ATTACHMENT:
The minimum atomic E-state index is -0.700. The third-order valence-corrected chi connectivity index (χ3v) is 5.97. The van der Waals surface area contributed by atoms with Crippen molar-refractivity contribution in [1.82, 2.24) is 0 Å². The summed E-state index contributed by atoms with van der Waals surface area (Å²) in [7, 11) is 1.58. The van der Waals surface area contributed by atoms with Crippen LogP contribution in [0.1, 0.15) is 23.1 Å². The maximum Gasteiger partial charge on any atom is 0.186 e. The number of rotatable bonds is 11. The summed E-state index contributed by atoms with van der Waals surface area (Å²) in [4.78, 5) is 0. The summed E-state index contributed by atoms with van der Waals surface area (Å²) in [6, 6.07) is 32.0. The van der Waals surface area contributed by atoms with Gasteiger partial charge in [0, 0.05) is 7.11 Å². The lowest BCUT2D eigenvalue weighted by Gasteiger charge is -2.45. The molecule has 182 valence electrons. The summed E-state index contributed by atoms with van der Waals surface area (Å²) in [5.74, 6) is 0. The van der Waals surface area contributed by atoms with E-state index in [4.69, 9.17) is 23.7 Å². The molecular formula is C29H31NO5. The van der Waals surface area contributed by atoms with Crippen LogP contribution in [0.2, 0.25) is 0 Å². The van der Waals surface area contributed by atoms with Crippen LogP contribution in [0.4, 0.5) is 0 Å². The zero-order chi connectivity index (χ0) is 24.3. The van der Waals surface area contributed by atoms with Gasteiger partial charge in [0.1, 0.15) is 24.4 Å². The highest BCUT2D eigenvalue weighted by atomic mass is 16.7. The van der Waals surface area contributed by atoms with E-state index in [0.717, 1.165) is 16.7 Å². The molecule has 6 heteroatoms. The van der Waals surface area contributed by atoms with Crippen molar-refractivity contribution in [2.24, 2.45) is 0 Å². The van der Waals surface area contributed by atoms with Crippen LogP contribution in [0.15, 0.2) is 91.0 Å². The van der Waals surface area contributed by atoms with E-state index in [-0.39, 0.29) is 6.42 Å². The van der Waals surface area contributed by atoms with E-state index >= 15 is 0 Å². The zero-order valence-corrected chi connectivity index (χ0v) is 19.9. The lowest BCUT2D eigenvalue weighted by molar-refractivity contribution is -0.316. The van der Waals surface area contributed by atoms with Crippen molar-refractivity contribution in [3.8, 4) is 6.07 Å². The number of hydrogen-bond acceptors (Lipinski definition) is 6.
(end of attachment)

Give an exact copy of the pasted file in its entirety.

The minimum atomic E-state index is -0.700. The third-order valence-corrected chi connectivity index (χ3v) is 5.97. The van der Waals surface area contributed by atoms with Crippen molar-refractivity contribution in [1.82, 2.24) is 0 Å². The summed E-state index contributed by atoms with van der Waals surface area (Å²) in [7, 11) is 1.58. The van der Waals surface area contributed by atoms with Crippen LogP contribution in [0.1, 0.15) is 23.1 Å². The maximum Gasteiger partial charge on any atom is 0.186 e. The number of rotatable bonds is 11. The summed E-state index contributed by atoms with van der Waals surface area (Å²) in [4.78, 5) is 0. The summed E-state index contributed by atoms with van der Waals surface area (Å²) in [6, 6.07) is 32.0. The van der Waals surface area contributed by atoms with Gasteiger partial charge in [0, 0.05) is 7.11 Å². The lowest BCUT2D eigenvalue weighted by Gasteiger charge is -2.45. The molecule has 182 valence electrons. The summed E-state index contributed by atoms with van der Waals surface area (Å²) in [5.74, 6) is 0. The van der Waals surface area contributed by atoms with E-state index in [4.69, 9.17) is 23.7 Å². The molecular formula is C29H31NO5. The van der Waals surface area contributed by atoms with Crippen LogP contribution in [0.2, 0.25) is 0 Å². The van der Waals surface area contributed by atoms with Crippen LogP contribution in [0.4, 0.5) is 0 Å². The zero-order chi connectivity index (χ0) is 24.3. The van der Waals surface area contributed by atoms with Gasteiger partial charge in [0.1, 0.15) is 24.4 Å². The highest BCUT2D eigenvalue weighted by atomic mass is 16.7. The van der Waals surface area contributed by atoms with E-state index in [0.717, 1.165) is 16.7 Å². The molecule has 6 heteroatoms. The van der Waals surface area contributed by atoms with Crippen molar-refractivity contribution in [2.24, 2.45) is 0 Å². The van der Waals surface area contributed by atoms with Crippen LogP contribution in [0.15, 0.2) is 91.0 Å². The van der Waals surface area contributed by atoms with E-state index in [-0.39, 0.29) is 6.42 Å². The van der Waals surface area contributed by atoms with E-state index >= 15 is 0 Å². The zero-order valence-corrected chi connectivity index (χ0v) is 19.9. The lowest BCUT2D eigenvalue weighted by molar-refractivity contribution is -0.316. The van der Waals surface area contributed by atoms with Crippen molar-refractivity contribution in [3.8, 4) is 6.07 Å². The number of hydrogen-bond acceptors (Lipinski definition) is 6.